I talk about this all the time with clients. To provoke love, you also have to provoke hate. To create something that is universally loved is not really possible. Not immediately. That usually happens over time, the Eames barks lounger took time. To create something that has an immediate cult following you have to probably also be comfortable with some people really not liking it. And that is OK. If your business plan requires you to capture 10% of a market, it literally means that 90% of people can hate it… as long as they are not the demo/psychographic you are targeting… realistically you want a lot more balance.
The Pontiac Aztec provoked a lot of feelings, almost all negative. You can probably more realistically shoot for 20% of people loving it, 10% of people hating it, and the rest being distributed in a nice bell curve in-between. The key if for the right type of people to really be attracted to it?
So, to refine the question. How do you get the right people to be attracted you your design.
First, who are those people and how do you define them? Are they the typical consumer of the brand you are working on or a new consumer you hope to pull away from a competitor. Study them. Do they shop in the retail channels you primarily do business (if not, it gets harder, no matter the design). Do they trust your brand (if not it gets harder, no matter what the design)? What are the other things in their life? What are the priorities in their life? What are the things they aspire to?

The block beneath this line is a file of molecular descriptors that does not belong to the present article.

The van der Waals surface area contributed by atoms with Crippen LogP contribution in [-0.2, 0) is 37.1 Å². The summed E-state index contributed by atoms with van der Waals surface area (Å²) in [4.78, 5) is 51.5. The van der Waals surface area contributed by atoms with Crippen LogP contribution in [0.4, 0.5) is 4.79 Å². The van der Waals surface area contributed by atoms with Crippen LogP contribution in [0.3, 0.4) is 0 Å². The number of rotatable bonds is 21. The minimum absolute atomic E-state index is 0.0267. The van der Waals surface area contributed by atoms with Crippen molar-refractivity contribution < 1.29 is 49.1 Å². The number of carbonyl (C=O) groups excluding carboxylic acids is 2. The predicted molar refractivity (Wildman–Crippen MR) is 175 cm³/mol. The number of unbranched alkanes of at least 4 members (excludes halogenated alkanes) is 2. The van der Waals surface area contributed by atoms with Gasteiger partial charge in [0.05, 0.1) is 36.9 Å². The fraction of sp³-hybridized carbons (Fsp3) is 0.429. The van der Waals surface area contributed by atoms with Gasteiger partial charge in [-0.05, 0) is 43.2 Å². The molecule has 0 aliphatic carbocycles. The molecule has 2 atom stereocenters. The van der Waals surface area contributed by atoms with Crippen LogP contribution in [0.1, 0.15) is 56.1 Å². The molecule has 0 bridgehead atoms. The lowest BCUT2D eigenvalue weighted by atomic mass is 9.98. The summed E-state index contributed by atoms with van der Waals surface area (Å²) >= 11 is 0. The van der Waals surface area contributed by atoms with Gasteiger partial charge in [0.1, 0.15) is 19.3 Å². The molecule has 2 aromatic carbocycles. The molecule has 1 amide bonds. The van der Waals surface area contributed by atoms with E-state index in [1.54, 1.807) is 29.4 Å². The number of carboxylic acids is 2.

Once you understand the target person, you can start to build an aspirational persona and build a world of other products they have and desire. Analyze those products. Are they functional or emotional buys? What about them makes them desirable to the persona? Build a list of design principles all of these products obey.
Now, you can start exploring and evaluating design directions based on those design principles.
It is not a precipice science, it doesn’t work all of the time… and there are many other factors that influence success like brand perception, retail distribution (even if you are in the store, are you in front? on a display? How does that look and work?), marketing spend (does anybody even know this exists?)… but, doing this work at least gives you more of a chance, and the confidence the organization needs to take a risk.
I find otherwise you are trying to a shoot a moving target with a blindfold on… and it becomes very easy for the company to decline making more progressive solutions because they don’t have the mental framework to see anything but risk.